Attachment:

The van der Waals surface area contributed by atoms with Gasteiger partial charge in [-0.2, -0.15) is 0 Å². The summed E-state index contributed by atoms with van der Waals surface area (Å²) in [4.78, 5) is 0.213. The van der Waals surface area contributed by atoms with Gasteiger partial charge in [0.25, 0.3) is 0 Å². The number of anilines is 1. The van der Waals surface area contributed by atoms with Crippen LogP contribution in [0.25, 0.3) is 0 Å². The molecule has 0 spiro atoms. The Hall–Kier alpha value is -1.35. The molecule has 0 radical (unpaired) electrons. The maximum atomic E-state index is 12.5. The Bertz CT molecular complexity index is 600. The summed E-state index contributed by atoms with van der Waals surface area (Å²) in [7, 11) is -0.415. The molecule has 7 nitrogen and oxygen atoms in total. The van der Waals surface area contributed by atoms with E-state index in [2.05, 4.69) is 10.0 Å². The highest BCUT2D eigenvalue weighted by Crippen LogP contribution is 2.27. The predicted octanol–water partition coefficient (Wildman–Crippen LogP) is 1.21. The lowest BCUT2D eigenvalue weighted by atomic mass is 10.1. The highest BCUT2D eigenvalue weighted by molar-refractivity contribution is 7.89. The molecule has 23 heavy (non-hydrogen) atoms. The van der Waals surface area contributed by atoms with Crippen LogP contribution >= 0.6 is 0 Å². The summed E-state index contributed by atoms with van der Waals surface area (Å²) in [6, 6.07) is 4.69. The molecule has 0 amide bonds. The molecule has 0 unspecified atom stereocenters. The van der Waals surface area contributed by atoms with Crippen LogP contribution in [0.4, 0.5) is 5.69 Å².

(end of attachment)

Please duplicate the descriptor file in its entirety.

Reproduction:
The van der Waals surface area contributed by atoms with Gasteiger partial charge in [-0.2, -0.15) is 0 Å². The summed E-state index contributed by atoms with van der Waals surface area (Å²) in [4.78, 5) is 0.213. The van der Waals surface area contributed by atoms with Gasteiger partial charge in [0.25, 0.3) is 0 Å². The number of anilines is 1. The van der Waals surface area contributed by atoms with Crippen LogP contribution in [0.25, 0.3) is 0 Å². The molecule has 0 spiro atoms. The Hall–Kier alpha value is -1.35. The molecule has 0 radical (unpaired) electrons. The maximum atomic E-state index is 12.5. The Bertz CT molecular complexity index is 600. The summed E-state index contributed by atoms with van der Waals surface area (Å²) in [7, 11) is -0.415. The molecule has 7 nitrogen and oxygen atoms in total. The van der Waals surface area contributed by atoms with E-state index in [2.05, 4.69) is 10.0 Å². The highest BCUT2D eigenvalue weighted by Crippen LogP contribution is 2.27. The predicted octanol–water partition coefficient (Wildman–Crippen LogP) is 1.21. The lowest BCUT2D eigenvalue weighted by atomic mass is 10.1. The highest BCUT2D eigenvalue weighted by molar-refractivity contribution is 7.89. The molecule has 23 heavy (non-hydrogen) atoms. The van der Waals surface area contributed by atoms with Crippen LogP contribution >= 0.6 is 0 Å². The summed E-state index contributed by atoms with van der Waals surface area (Å²) in [6, 6.07) is 4.69. The molecule has 0 amide bonds. The molecule has 0 unspecified atom stereocenters. The van der Waals surface area contributed by atoms with Crippen LogP contribution in [0.4, 0.5) is 5.69 Å².